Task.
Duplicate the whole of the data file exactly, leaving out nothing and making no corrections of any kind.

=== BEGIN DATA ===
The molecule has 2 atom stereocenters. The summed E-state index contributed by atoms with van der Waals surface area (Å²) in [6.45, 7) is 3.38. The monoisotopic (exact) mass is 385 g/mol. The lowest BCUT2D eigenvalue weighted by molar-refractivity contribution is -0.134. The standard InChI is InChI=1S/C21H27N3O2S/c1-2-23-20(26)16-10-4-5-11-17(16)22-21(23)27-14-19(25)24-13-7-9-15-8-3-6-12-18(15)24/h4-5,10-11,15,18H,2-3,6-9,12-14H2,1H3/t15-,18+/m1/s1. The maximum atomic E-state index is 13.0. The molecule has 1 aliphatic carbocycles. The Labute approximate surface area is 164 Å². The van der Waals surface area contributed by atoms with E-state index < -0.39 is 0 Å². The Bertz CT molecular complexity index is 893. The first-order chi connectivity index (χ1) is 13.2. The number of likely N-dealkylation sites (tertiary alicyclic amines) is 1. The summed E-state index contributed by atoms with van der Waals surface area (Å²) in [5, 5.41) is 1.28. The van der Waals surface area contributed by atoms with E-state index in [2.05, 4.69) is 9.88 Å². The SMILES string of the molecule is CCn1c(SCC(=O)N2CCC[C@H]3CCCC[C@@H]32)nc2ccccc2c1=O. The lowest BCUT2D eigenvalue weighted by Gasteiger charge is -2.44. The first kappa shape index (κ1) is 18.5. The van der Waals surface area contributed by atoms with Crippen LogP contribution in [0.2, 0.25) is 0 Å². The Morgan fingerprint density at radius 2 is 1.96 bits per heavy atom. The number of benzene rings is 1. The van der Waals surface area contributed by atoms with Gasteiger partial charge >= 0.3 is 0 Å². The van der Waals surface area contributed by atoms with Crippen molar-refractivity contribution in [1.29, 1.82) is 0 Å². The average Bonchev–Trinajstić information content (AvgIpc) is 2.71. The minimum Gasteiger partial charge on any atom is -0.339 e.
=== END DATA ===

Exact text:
The molecule has 2 atom stereocenters. The summed E-state index contributed by atoms with van der Waals surface area (Å²) in [6.45, 7) is 3.38. The monoisotopic (exact) mass is 385 g/mol. The lowest BCUT2D eigenvalue weighted by molar-refractivity contribution is -0.134. The standard InChI is InChI=1S/C21H27N3O2S/c1-2-23-20(26)16-10-4-5-11-17(16)22-21(23)27-14-19(25)24-13-7-9-15-8-3-6-12-18(15)24/h4-5,10-11,15,18H,2-3,6-9,12-14H2,1H3/t15-,18+/m1/s1. The maximum atomic E-state index is 13.0. The molecule has 1 aliphatic carbocycles. The Labute approximate surface area is 164 Å². The van der Waals surface area contributed by atoms with E-state index < -0.39 is 0 Å². The Bertz CT molecular complexity index is 893. The first-order chi connectivity index (χ1) is 13.2. The number of likely N-dealkylation sites (tertiary alicyclic amines) is 1. The summed E-state index contributed by atoms with van der Waals surface area (Å²) in [5, 5.41) is 1.28. The van der Waals surface area contributed by atoms with E-state index in [2.05, 4.69) is 9.88 Å². The SMILES string of the molecule is CCn1c(SCC(=O)N2CCC[C@H]3CCCC[C@@H]32)nc2ccccc2c1=O. The lowest BCUT2D eigenvalue weighted by Gasteiger charge is -2.44. The first kappa shape index (κ1) is 18.5. The van der Waals surface area contributed by atoms with Crippen LogP contribution in [0.2, 0.25) is 0 Å². The Morgan fingerprint density at radius 2 is 1.96 bits per heavy atom. The number of benzene rings is 1. The van der Waals surface area contributed by atoms with Gasteiger partial charge >= 0.3 is 0 Å². The van der Waals surface area contributed by atoms with Crippen molar-refractivity contribution in [1.29, 1.82) is 0 Å². The average Bonchev–Trinajstić information content (AvgIpc) is 2.71. The minimum Gasteiger partial charge on any atom is -0.339 e.